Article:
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1. Visit www.aphis.usda.gov/import_export/animals. This is the USDA website for animal transport. Check the site to find out your specific needs/documents for your chosen mode of travel.
2. Animals should have all vaccines current and it is highly recommended that the animal be microchipped. During travel pets should have an appropriately fitting collar with 2 tags for identification and contact info. Be sure the contact information is a number were someone can be reached quickly.
3. If you are traveling internationally you must be aware of the country of destination’s specific requirements for travel, e.g., health certificate, vaccine documentation, time frame for vaccinations.
4. A health certificate must be obtained through a veterinarian 10 days prior to air travel.
5. Try to schedule flights at “non-peak” times and avoid flying during extreme temperatures (<45° or >85°) if possible.
6. Most animals weighing less than 20 pounds can fly in the cabin with the owner. The animal must stay in its container and stored under the seat in front of the owner. Visit www.petswag.com for FAA approved carriers.
7. Animals larger than 20 pounds will be stored in the cargo hold. Be certain the carrier is well-ventilated, made of sturdy plastic and has a secure locking system. Tape any wheels so the carrier cannot roll freely. Label the carrier with “LIVE ANIMAL” along with your name, home address, phone number and destination address and phone number. Once on the plane, inform the flight attendant that the pet is below and ask them to confirm that the pet is within a pressurized compartment. If the flight is delayed for a long period of time, insist your pet be removed from the plane for its safety.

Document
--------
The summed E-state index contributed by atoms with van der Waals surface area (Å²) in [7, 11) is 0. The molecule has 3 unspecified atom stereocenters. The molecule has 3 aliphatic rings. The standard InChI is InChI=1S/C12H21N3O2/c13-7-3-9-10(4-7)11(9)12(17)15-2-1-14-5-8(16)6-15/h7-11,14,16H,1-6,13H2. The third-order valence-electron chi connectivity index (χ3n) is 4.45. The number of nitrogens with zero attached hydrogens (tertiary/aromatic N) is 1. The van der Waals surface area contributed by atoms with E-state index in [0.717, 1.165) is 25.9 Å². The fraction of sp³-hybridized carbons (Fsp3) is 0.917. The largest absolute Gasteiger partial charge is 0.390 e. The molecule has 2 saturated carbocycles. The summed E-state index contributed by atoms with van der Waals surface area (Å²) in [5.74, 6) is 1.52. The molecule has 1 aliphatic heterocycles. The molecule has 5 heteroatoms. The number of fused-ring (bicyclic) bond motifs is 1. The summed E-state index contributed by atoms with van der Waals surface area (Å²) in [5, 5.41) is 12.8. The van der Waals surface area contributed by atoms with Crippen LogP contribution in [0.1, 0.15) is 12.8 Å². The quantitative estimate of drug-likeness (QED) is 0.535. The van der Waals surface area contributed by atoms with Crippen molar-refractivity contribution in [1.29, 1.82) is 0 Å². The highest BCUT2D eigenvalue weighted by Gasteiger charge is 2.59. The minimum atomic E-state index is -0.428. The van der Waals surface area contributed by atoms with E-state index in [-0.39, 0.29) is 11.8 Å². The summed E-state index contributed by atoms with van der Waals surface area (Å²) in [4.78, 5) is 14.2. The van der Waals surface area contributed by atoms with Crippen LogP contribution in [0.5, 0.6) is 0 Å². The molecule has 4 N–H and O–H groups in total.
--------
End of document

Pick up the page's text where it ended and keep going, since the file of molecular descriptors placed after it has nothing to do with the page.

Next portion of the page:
8. It is a good idea to familiarize your pet with the carrier in advance. Give your pet access to the carrier on its own terms for a month prior to travel. The carrier will become familiar and one less stressor for the pet. Be sure pet’s nails are trimmed to avoiding snagging the carrier and causing injury.
9. There are some pheromone sprays and collars that you can discuss with your veterinarian. These products can help ease your pet’s stress during travel without sedation.
10. Avoid sedation for the pet if possible. According to the AVMA, over sedation of a pet is the most frequent cause of animal death during airline transport.
11. Hydration is of utmost importance. It is a good idea to have a travel bowl with some ice cubes in the carrier with your pet. Do not fill the bowl with water, the travel movement will spill water and your pet will have a soggy, unhealthy ride.
12. Lastly, carry your pet’s photo on you. The photo will be helpful if you and your pet are separated. Check your pet’s condition as soon as you are safely able to do so once landing. And most importantly, “Happy Travels!!”